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|Title:||Future Scenarios of Nitrogen in Europe|
|Authors:||WINIWARTER Wilfried; HETTELINGH Jean-Paul; BOUWMAN L.; DE VRIES W.; ERISMAN Jan Willem; GALLOWAY James; KLIMONT Z.; LEACH Allison; LEIP Adrian; PALLIERE Christian; SCHNEIDER U. A.; SPRANGER T.; SUTTON Mark A; SVIREJEVA-HOPKINS Anastasia; VAN DER HOEK Klaas W.; WITZKE Heinz Peter|
|Publisher:||Cambridge University Press|
|Type:||Articles in books|
|Abstract:||The future effects of nitrogen in the environment will depend on the extent of nitrogen use and the practical application techniques of nitrogen in a similar way as in the past. Projections and scenarios are appropriate tools for extrapolating current knowledge into thefuture. However,these tools will not allow future system turnovers to be predicted. Approaches• In principle, scenarios of nitrogen use follow the approaches currently used for air pollution,climate ,or ecosystem projections. Short term projections (to 2030) are developed using a ‘baseline’ path of development,which considers abatement options that are consistent with European policy. For medium-term projections (to 2050) and long-term projections, the European Nitrogen Assessment (ENA) applies a ‘storyline’ approach similar to that used in the IPCC SRES scenarios. Beyond 2050 in particular, such story lines also take into account technological and behavioral shift s.Key findings/state of knowledge• The ENA distinguishes between driver-oriented and effect-oriented factors determining nitrogen use. Parameters that cause changes in nitrogen fixation or application are called drivers. In a driver-based approach, it is assumed that any variation of these parameters will also trigger a change in nitrogen pollution. In an effect-based approach, as the adverse effects of nitrogen become evident inthe environment, introduction of nitrogen abatement legislation requiring the application of more efficient abatement measuresis expected. This approach needs to rely on a target that is likely to be maintained in the future (e.g.human health). Nitrogen abatement legislation basedon such targets will aim to counter any growth in adverse environmental effects that occur as a result of increased nitrogen application.• For combustionand industry, technical fixes forabatement are available. Allscenarios agree in projecting a decrease in NOx emissions.Yet agricultural nitrogen use is expected to remain the leading cause of nitrogen release to the environment, as options to reduce emissions are limited. Thus, major changes will occur only if the extent of agricultural production changes, which may possibly be triggered by decreasing population numbers in Europe.The scenarios presented here project modest changes in NH 3 and N 2 O emissions, or nitrateleaching, but do not agree on the direction of these changes.•Agricultural activity (and thus nitrogen loads to the environment) may decrease strongly if the European population adopts a healthier‘low meat’ diet leading to lower nitrogenlosses related to animal husbandry. Change to a ‘healthy diet’ across the EU, which consists of 63% less meat and eggs, would reduce ammonia emissions from animal production by 48%. However, if an agricultural area previously used for animal feed production is utilized for biofuel crops, additional nitrogen fertilizer maybe required, which will partially offset reductions of nitrogen leakage to the environment. Major uncertainties/challenges• International trade in nitrogen-containing goods (agricultural as well as industrial) represents a key uncertainty and is difficult to project. Estimating the demand for such goods for Europe alone may not at all reflect European production and related environmental effects. The industrial use of nitrogen is alsovery poorly understood, but it is expected to continue to grow considerably. The respective environmental impacts of such products cannot be clearly discerned from statistical information.Recommendations• Scenarios need to be continuously updated in terms of economic, technical, and societal trends to reflect improved understanding of these factors. Using nitrogen budgets as tools could improve the consistency of scenarios.|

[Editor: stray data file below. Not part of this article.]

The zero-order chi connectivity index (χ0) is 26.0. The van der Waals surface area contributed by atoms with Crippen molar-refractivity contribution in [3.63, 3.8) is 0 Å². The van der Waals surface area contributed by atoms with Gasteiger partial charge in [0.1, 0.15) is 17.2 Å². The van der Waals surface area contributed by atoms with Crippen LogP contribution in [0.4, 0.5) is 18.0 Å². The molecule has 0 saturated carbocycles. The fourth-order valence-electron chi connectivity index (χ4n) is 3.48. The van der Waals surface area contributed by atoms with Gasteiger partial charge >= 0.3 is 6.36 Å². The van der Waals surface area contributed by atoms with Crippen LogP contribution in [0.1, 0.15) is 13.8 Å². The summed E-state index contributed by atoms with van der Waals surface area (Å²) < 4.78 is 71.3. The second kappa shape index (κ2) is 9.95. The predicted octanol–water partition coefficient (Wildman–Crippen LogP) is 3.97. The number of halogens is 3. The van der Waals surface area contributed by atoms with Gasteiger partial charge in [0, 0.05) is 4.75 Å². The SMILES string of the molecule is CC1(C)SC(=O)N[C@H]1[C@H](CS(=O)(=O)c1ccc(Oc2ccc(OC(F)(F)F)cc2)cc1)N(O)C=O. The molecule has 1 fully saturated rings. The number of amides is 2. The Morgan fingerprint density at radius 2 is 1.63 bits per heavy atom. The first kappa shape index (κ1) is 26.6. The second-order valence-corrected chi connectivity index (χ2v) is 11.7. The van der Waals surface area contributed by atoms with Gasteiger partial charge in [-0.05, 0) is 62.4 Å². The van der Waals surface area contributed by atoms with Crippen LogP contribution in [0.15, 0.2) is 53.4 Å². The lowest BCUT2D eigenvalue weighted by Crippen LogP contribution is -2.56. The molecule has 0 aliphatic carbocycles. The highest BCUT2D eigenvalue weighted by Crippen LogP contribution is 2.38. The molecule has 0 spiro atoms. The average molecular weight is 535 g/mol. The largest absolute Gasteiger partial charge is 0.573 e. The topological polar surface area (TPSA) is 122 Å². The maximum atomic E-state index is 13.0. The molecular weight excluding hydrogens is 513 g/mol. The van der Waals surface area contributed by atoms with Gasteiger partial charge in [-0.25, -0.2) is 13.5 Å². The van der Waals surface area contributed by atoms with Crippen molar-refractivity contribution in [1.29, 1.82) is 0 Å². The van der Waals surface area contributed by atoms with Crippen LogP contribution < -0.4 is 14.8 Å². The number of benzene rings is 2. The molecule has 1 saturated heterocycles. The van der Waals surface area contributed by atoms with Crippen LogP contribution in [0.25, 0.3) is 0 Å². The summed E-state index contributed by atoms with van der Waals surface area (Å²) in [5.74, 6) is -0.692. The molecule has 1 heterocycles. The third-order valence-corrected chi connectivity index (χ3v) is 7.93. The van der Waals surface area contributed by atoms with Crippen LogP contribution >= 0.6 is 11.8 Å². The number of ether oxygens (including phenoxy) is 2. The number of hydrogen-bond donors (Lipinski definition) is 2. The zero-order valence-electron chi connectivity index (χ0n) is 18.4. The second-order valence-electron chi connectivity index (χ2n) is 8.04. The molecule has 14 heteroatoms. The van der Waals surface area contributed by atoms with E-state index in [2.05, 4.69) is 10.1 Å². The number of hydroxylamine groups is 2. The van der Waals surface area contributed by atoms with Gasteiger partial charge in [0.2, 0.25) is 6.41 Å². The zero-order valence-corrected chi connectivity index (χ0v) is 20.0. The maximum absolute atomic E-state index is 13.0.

|JRC Institute:||Institute for Environment and Sustainability|
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